In Risk Management, Why Be Proactive?

To put this question in perspective, it is simply stated by a very recent quotation we came across:

It is better to mitigate a risk than attempt to survive an issue.
(CJP Stoneman, 2010)

What Mr. Stoneman is attempting to articulate is that in the practice of project risk management the cost of risk mitigation (reduction of a risk potential’s risk equivalent value or REV) is usually much lower than the cost of issue resolution. The basis for this concept is that once a risk potential has triggered into reality, i.e., has become an issue; the project team is now playing the old game of wasted resources called “catch-up.” An issue is not managed, scheduled, or planned – it is simply resolved in the shortest possible time for least expenditure of project resources. Why? Issues are a distraction or impediment to the over-arching objective of every project:

the production of “fit-for-use” deliverables on-time and on-budget.

Therefore, to be proactive in the project risk management discipline means to spend more time attempting to mitigate risk potentials than to deal with them after they have triggered into reality thereby causing a drain on project resources and funds.

An ancillary question may now be:

How does a project team mitigate a risk potential?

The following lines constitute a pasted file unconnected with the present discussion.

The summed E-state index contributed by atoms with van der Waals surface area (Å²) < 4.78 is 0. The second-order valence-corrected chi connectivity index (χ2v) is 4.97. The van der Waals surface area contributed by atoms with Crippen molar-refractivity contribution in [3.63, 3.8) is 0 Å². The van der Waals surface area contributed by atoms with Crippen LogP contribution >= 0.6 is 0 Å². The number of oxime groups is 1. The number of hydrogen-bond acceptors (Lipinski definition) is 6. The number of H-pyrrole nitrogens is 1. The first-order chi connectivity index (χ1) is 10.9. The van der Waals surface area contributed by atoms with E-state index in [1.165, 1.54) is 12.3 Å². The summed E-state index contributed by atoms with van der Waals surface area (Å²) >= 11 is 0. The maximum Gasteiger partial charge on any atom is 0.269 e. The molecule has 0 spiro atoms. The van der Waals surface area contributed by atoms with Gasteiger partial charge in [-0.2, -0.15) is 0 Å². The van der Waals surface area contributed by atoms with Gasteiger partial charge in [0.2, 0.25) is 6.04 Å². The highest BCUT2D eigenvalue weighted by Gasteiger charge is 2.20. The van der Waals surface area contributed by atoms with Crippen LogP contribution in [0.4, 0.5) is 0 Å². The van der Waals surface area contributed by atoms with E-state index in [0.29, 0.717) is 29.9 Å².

With the recent growth in certification for project managers, there are many answers to this question, but many do not stop and think about the words or phrases they are using to define risk mitigation. In common terms, risk mitigation is the process by which project risk potentials are dissected, understood, and evaluated for the express purpose of reducing their risk equivalent value (REV). A risk potential’s REV is the product of the potential’s risk cost of impact (RCI) and its risk potential of occurrence (RPO). Thus the formula for a risk potential’s REV is:


Usually the value of REV is given in terms of cost when RCI is in a monetary currency and the RPO is enumerated as a percentage. The product or REV is thus expressed as the product of cost impact weighted by the probability that the risk potential will occur.

An example would be, say, the RCI or cost of a severe hurricane hitting your data center could be $1,000,000.00 units, and the RPO or probability occurrence is 0.01 or 1% chance of happening given your location, propensity for hurricane activity, soundness of data center structure, and many other factors. The REV would then be the product of RCI * RPO which is $10,000.00 units. The REV now allows the risk management team to prioritize the risk potentials thereby expending the limited risk mitigation funds and resources on those risk potentials with highest REV. The added benefit is that the risk potentials with the highest REVs are the candidates for the largest reduction value versus mitigation resources expended.

In closing, being proactive therefore is primarily focused on mitigation and not on response. Reducing the possible impact (REV) of a risk potential instead of responding to a risk that has triggered, i.e., an issue, is most often, we have found, the best approach and most cost efficient given today’s economic landscape.

Please join us over the next several blogs, for further discussions on proactive risk management topics.

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  1. Pingback: Risk Management: Mitigation vs. Response | MCLMG LLC Blogs

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